Barriers to understanding
Communication differences due to anxiety, executive dysfunction, alexithymia, and other conditions and circumstances may make it difficult for an autistic person to explain their relationship to, or seek out ways to understand, their gender.
For those reasons and more, autistics will often relate to fictional characters when trying to understand themselves. Grasping one’s identity can be a complex process that requires much thought and assumes ideas to which a person may not have had access. Characters and stories provide pre-packaged identities and experiences that can help people feel their identities and figure out how to express their personal ideals.
Research on LGBTQ media representation investigating its depiction and impact found that traditional media, and TV in particular, “limits LGBTQ people’s perceptions of their future trajectories” (7). With a dearth of discrete characters acting out distinct scenarios, it can be difficult to understand how one’s own identity might look amidst an unrepresentative media landscape.
It is important to note that media does not cause someone to gain an identity; it only provides the ideas and understanding necessary for a person to realize what has been there all along. Newer, more diverse media can fill gaps in the mind’s eye, making it easier for a person to comprehend and explain their identity.
Barriers to acceptance
Autistic people already struggle to fit into a society that calls out and marginalizes people seen as different, exemplified by suicide rates far higher than the general population. Gender-diverse individuals also have high suicide rates, for similar reasons. The intersection of these identities means that supporting gender-diverse autistics can mean the difference between life and death. The best way to show support is by affirming their gender and providing nonjudgmental spaces as they figure themselves out.
Autistics may also encounter disability-related barriers that do not allow them to make their own gender-affirming decisions. When people are placed under guardianships or forced into institutions, for instance, their autonomy is reduced and decisions can be taken out of their hands. Children are similarly limited in authority over their own lives, treatments, and healthcare. In any case, it is important to affirm and empower individuals concerning their gender identity and related needs.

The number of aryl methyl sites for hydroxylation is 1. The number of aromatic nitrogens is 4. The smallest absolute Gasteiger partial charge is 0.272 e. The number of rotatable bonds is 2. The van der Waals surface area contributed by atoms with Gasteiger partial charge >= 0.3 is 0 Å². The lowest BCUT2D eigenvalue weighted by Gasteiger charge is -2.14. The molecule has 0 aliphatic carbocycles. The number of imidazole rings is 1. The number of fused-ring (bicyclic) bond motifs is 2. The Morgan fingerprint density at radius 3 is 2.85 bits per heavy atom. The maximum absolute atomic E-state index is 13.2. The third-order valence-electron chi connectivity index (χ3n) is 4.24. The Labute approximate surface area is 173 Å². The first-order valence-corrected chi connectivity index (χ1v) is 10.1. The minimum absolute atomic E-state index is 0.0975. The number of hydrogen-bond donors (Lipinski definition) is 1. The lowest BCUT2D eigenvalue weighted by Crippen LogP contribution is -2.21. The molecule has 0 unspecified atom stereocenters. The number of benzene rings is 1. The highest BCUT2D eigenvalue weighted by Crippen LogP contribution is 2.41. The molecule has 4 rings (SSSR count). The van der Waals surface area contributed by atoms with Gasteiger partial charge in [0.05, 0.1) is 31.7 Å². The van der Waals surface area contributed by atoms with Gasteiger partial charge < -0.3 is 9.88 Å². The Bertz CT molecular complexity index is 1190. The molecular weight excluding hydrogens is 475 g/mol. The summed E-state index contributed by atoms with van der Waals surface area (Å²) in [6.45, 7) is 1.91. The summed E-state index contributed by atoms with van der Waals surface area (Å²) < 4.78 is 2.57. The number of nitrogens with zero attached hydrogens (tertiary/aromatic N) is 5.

The American Academy of Pediatrics (AAP) published recommendations in 2018 with a policy statement calling for such a gender-affirming approach. This paradigm “strengthens family resiliency and takes the emphasis off heightened concerns over gender while allowing children the freedom to focus on academics, relationship-building and other typical developmental tasks” (8). When children are forced to put energy into conforming, they are not able to use that energy to develop, learn, and grow.
Affirmation and support is critical
Autistic people are more likely to be gender-diverse, but most problems they encounter with such identities are societal and systemic in nature. Gender affirmation and support from friends, family, and health services to clear those barriers can often be the difference between life and death for a gender-diverse autistic person.
Gee Abraham (@DuplexStructure) is a late-diagnosed autistic transgender woman. Currently a writer, editor, and reviewer, her curiosity continuously calls for research and writing. In addition to her all-out earnestness, she enjoys comics, microphotography, and fact-checking EVERYTHING for context. Her special interests include the Red Hot Chili Peppers and tabletop gaming. Contact her at GeeAbraham.Edits@gmail.com.
This article was originally published on Neuroclastic, a website that provides information about the autism spectrum from autistic people.
1) Glidden et al. 2016. doi.org/10.1016/j.sxmr.2015.10.003
2) Cooper et al. 2018. doi.org/10.1007/s10803-018‑3590‑1
3) Davidson & Tamas 2016. doi.org/10.1016/j.emospa.2015.09.009
4) Kourti & MacLeod 2019. doi.org/10.1089/aut.2018.0001
5) Hull et al. 2019. doi/10.1177/1362361319864804
6) Cage & Burton 2019. doi.org/10.1002/aur.2191
7) McInroy & Craig 2016. doi.org/10.1080/13676261.2016.1184243